It's (a?)trash day

kyotan

Senior Member
Japanese 標準語
In a city where you can only bring out the garbage to have it collected on Monday, can it be called either with or without the article?

”It's (a?)trash day"


If the context matters, will the answer differ in these situations?

1. You are twittering about taking the garbage out now. ”It's (a?)trash day."
2. You are telling your roommate what day it is tomorrow. ”It's (a?)trash day tomorrow."

Thank you.
 
  • owlman5

    Senior Member
    English-US
    I usually hear "trash day" used without an article. "It's a trash day tomorrow" is possible, but "Tomorrow is trash day" sounds ordinary to me.
     

    Myridon

    Senior Member
    English - US
    "It's a trash day tomorrow" is possible
    It's more likely if there is more than one trash day in the period. When it's the only one, it becomes like "president." There's only one president in the country. He is president. There's only one trash day in the week. Today is trash day.
     

    Parla

    Member Emeritus
    English - US
    I agree with Myridon. Where I live, today (Friday) is a trash day, because trash is collected three times a week. But today is also recycling day (no "a") because items to be recycled are collected only once a week.
     

    kyotan

    Senior Member
    Japanese 標準語
    In a dialogue such as the one I wrote below, which is more commonly said, if Friday is one of the trash days on a week but every Fridays is a trash day?

    Your new roommate: "Oh, I forgot to take out the garbage yesterday!"

    You: "Don't worry.---
    1. Friday is a trash day, too.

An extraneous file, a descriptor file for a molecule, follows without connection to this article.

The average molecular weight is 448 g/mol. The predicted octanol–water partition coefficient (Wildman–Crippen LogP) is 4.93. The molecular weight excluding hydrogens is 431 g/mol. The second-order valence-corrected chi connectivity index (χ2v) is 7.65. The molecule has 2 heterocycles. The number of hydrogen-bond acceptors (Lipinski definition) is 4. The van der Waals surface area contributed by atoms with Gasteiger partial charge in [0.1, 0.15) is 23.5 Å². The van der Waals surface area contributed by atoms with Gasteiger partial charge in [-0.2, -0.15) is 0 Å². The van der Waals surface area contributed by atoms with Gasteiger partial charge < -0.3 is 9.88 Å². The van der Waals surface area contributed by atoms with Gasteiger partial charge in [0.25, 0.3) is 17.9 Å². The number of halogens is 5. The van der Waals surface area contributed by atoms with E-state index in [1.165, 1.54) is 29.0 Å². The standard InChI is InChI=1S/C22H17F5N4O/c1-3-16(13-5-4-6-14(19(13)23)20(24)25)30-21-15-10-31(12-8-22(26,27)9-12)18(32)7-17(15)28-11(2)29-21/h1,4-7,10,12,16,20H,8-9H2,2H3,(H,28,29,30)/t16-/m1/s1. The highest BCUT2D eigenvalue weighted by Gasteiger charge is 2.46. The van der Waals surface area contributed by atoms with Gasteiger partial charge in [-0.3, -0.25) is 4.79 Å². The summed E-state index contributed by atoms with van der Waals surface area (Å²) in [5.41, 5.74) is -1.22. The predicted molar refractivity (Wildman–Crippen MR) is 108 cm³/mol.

2. Fridays are trash days, too.

    I think if you use the plural for "Friday," it emphasizes all Fridays , but I'm not sure if it sounds strange.

    Thank you.
     

    Cagey

    post mod (English Only / Latin)
    English - US
    I think both of those would work.

    I am more likely to say the first, because I am giving information about a specific Friday, the Friday they will put out the trash because they missed the other day.
     

    kyotan

    Senior Member
    Japanese 標準語
    Hi. I just want to make sure one more thing.

    "Tomorrow is trash day" sounds ordinary to me.
    Can I switch "tomorrow" to "Friday" and say "Friday is trash day." if that is the only trash day that trash is collected once a week?

    If I can, which does it mean to native speakers with out any particular context?

    A: All Fridays are trash days.
    B: The speaker is talking about a specific Friday.

    Thank you.
     

    owlman5

    Senior Member
    English-US
    Can I switch "tomorrow" to "Friday" and say "Friday is trash day." if that is the only trash day that trash is collected once a week?
    Yes.

    If I can, which does it mean to native speakers with out any particular context?

    A: All Fridays are trash days.
    "All Fridays are trash days" is the likely meaning of that remark. In my part of the world, it would be unusual for a garbage collector to show up on one Friday per month.
     
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